NORTH ATTLEBORO -- Within the meeting room at North Attleboro’s Richards Memorial Library, nearly two dozen people discovered different aspects and techniques of creative problem-solving during a community-building project that included puzzles and pie.

The two-hour event Saturday, “Peace by Piece With Pie,” included several puzzles of varying design and size, as well as three baked pies: apple crumb, cranberry apple, and cherry. The pies were donated by Whisk & Paddle Bakery & Cafe of North Attleboro, Scialo’s County Bakery in Seekonk, and Stop & Shop, respectively.

Seekonk artist Sarah Jane Lapp, who has been designing puzzles with her own artwork for seven years, created this activity not only foster a creative way to solve problems in everyday life through puzzle assembly, but also to foster dialogue between people who would not have otherwise met each other.

The first puzzle, a 24-piece abstract painting of Lapp’s which measured 4.5 by 6.5 inches, came in a small manila envelope. Working in pairs of two, the participants — many of whom had not met before — put their heads together to strategize the putting the puzzle together.

Once everyone was finished, Lapp applauded their efforts.

“You’ve just taken a 24-piece puzzle that you’ve never seen and assembled it with someone you’ve never met, without a reference image,” Lapp said.

The second exercise, an homage to sociologist Taylor Cox, was a drawing of blank pie graph in which participants listed seven facets of their identities, both cultural and personal.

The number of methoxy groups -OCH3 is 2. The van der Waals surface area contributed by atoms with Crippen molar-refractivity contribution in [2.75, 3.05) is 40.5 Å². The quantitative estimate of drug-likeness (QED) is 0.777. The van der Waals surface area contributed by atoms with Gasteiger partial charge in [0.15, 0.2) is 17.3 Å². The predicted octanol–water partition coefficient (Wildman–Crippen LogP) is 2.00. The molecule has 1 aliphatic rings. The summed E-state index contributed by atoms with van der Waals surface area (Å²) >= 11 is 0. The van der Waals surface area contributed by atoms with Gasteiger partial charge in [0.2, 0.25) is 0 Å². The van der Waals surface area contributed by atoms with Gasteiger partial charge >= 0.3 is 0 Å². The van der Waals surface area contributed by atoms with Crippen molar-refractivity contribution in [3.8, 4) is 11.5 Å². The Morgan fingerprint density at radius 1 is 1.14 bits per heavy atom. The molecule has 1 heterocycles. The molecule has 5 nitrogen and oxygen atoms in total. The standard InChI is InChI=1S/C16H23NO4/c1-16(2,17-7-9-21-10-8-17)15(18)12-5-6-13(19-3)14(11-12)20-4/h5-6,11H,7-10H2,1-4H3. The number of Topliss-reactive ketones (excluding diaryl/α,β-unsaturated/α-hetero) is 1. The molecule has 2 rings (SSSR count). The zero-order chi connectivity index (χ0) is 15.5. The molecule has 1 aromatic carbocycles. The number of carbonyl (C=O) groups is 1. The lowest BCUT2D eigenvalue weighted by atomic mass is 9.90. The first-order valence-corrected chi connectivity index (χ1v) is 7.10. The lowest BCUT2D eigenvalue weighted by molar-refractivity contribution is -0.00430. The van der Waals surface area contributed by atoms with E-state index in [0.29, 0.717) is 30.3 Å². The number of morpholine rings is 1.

“In an effort to get to know one another, I encourage you to ‘share your pies,’” Lapp said as the room quickly filled with chatter.

One woman found out that the woman sitting across from her was “spiritual,” and enjoyed doing deep-water aerobics at the YMCA.

After being treated to the three donated pies, the patrons tackled another, larger puzzle of over 100 pieces while working together in bigger groups.

Once the larger puzzles were solved, Lapp again asked the participants what strategies they had used to assemble the puzzles.

Responses ranged from patience and knowing when to step back,to the importance of having a vision.

These ideas brought the puzzle-solvers back to the questions they had answered on their worksheets at the start of the event.

“How do you feel now?” Lapp asked the participants. “How can you apply these problem-solving techniques to your goals and dreams?”

This purpose resonated in a special way with patron Nandu Palanisany and his 11-year-old daughter Kayal, both of North Attleboro.

The pie graph in particular prompted Palanisany to look closer at himself in a way that he had not thought to do before.

The thrill of the challenge that lies within solving puzzles, as well as its universal strategies and its parallel to the current political climate, was reflected upon by library employee Maggie Holmes.

“When you’re solving a puzzle, it makes you continually refocus on the process and change your point of view,” she said.

Lapp concurred: “I think, in a climate of fear, it’s important for people to remember how to be vulnerable with each other, and share who they are with one another.”

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